Low-Temperature Hydrous Pyrolysis (LTHP) on Oil-Field Core-Samples for Estimating Original In-Place Retained Oil in Mature Source Rocks and Tight-Oil Reservoirs
The amount of original‐oil‐in‐place (OOIP) is routinely estimated by conventional core analysis techniques and geochemical tests such as programmed non‐isothermal pyrolysis. A relatively new method is low‐temperature hydrous pyrolysis (LTHP) that was introduced by Lewan and Sonnenfeld (2017). As they described for mature Niobrara cores, LTHP releases retained oil that is similar to produced oil. Importantly, LTHP released oils are not controlled by volatilization conditions and minimize the inclusion of polar‐rich bitumen. LTHP is a technique in which crushed mature source‐rock core is isothermally heated in contact with liquid water at 300°C for 24 to 72 hours. These conditions, allow retained oil to be released from the mature rock by thermal expansion and water displacement of the oil and its dramatic difference in miscibility with polar‐rich bitumen in the presence of water, but are not sufficient to generate oil from the bitumen or kerogen within mature source rocks. Chesapeake Energy has been applying the LTHP method in their Reservoir Technology Center hydrous‐pyrolysis lab with favorable results. The method has also been extended to determine quality and quantities of retained oil in nonsource‐rock tight‐oil reservoirs. Quantities of released oil typically are sufficient to determine API gravity, gas chromatography, and gas chromatography/mass spectrometry signatures. Examples of LTHP within this presentation include a series of samples that illustrate the changes in quantity and quality of retained oil with increasing thermal maturity of a source rock. Additionally, released oils in mature source rocks and non‐source tight‐oil reservoirs, will be compared highlighting the important consideration of evaporative losses from cores. LTHP, which releases a true and collectable petroleum phase, is not intended to replace conventional core analyses or programmed pyrolysis, but rather supplement these better known, inexpensive and more rapid analyses.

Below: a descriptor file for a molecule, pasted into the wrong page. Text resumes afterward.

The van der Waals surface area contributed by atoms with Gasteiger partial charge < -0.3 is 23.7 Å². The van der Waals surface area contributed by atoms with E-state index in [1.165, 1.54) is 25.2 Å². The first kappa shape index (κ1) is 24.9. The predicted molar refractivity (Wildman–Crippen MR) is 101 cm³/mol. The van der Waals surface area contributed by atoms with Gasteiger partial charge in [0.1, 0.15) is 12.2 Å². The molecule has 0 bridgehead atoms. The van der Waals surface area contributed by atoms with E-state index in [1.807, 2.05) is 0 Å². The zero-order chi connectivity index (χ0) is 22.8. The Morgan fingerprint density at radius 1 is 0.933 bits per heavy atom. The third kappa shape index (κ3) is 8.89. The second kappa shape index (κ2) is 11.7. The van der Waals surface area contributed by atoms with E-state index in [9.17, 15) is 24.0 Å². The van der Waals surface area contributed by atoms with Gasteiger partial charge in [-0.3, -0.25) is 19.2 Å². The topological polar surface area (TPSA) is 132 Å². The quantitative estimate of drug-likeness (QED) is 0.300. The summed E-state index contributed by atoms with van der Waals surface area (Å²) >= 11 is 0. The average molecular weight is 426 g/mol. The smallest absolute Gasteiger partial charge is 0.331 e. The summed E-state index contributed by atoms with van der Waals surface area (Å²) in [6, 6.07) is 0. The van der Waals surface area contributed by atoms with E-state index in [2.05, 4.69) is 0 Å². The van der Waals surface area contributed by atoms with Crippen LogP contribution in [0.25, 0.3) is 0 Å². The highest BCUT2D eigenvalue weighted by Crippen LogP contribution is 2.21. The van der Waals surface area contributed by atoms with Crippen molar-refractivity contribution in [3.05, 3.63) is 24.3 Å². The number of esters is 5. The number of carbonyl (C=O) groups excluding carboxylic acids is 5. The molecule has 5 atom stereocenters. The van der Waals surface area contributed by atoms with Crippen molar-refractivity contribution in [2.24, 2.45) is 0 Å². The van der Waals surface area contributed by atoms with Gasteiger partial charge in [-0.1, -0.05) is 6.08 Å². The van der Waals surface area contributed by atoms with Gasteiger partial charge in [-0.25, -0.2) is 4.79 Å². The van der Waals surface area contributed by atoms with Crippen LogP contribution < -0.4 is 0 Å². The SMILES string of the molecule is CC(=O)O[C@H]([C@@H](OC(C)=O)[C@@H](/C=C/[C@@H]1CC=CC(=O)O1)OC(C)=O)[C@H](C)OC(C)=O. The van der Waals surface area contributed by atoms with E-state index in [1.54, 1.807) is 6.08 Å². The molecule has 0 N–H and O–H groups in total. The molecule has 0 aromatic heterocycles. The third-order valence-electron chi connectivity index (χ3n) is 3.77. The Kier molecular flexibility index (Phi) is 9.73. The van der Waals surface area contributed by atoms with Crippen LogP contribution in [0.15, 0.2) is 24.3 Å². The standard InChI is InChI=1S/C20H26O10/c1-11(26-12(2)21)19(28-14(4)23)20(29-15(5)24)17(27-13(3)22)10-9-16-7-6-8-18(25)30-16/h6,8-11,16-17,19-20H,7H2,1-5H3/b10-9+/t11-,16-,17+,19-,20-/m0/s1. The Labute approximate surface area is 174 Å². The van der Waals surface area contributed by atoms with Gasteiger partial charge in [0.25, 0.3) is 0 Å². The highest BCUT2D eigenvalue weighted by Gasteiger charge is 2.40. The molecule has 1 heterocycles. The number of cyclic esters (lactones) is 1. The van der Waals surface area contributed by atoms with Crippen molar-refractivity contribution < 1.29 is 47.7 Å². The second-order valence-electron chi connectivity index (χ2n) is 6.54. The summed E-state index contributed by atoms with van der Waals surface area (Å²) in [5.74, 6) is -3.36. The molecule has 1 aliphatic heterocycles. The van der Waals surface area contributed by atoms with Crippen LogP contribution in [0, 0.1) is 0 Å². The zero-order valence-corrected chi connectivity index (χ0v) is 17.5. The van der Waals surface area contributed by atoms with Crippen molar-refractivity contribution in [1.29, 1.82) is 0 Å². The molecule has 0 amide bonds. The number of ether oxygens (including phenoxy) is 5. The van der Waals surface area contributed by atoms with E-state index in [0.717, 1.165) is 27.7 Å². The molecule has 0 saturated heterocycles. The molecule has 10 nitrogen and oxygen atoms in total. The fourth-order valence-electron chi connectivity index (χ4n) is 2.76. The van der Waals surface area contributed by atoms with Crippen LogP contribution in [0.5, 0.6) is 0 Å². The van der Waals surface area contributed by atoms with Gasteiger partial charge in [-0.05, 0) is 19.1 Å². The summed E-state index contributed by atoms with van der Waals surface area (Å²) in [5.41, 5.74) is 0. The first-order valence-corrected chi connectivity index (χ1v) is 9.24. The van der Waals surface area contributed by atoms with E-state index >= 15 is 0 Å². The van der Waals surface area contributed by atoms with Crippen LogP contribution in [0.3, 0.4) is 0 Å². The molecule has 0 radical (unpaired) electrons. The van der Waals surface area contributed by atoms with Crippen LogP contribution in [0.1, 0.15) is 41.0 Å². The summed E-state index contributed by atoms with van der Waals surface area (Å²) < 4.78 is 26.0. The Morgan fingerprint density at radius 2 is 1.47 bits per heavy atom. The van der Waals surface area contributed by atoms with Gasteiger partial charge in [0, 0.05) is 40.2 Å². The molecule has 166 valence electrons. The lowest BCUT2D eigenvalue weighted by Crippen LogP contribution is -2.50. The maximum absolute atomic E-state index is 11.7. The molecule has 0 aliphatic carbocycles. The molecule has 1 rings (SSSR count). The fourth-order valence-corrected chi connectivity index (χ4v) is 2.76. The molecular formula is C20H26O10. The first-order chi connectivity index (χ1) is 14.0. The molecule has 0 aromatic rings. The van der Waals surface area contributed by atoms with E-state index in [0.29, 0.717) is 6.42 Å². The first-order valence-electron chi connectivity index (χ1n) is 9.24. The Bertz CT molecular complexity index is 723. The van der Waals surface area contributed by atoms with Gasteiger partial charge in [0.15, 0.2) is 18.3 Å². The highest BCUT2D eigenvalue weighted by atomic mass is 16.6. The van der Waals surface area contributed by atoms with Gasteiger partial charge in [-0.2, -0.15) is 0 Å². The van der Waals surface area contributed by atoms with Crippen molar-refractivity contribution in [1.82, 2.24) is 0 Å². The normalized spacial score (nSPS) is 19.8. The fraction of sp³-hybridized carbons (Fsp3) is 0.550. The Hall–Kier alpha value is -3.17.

AAPG Datapages/Search and Discovery Article #90349 © 2019 AAPG Hedberg Conference, The Evolution of Petroleum Systems Analysis: Changing of the Guard from Late Mature Experts to Peak Generating Staff, Houston, Texas, March 4-6, 2019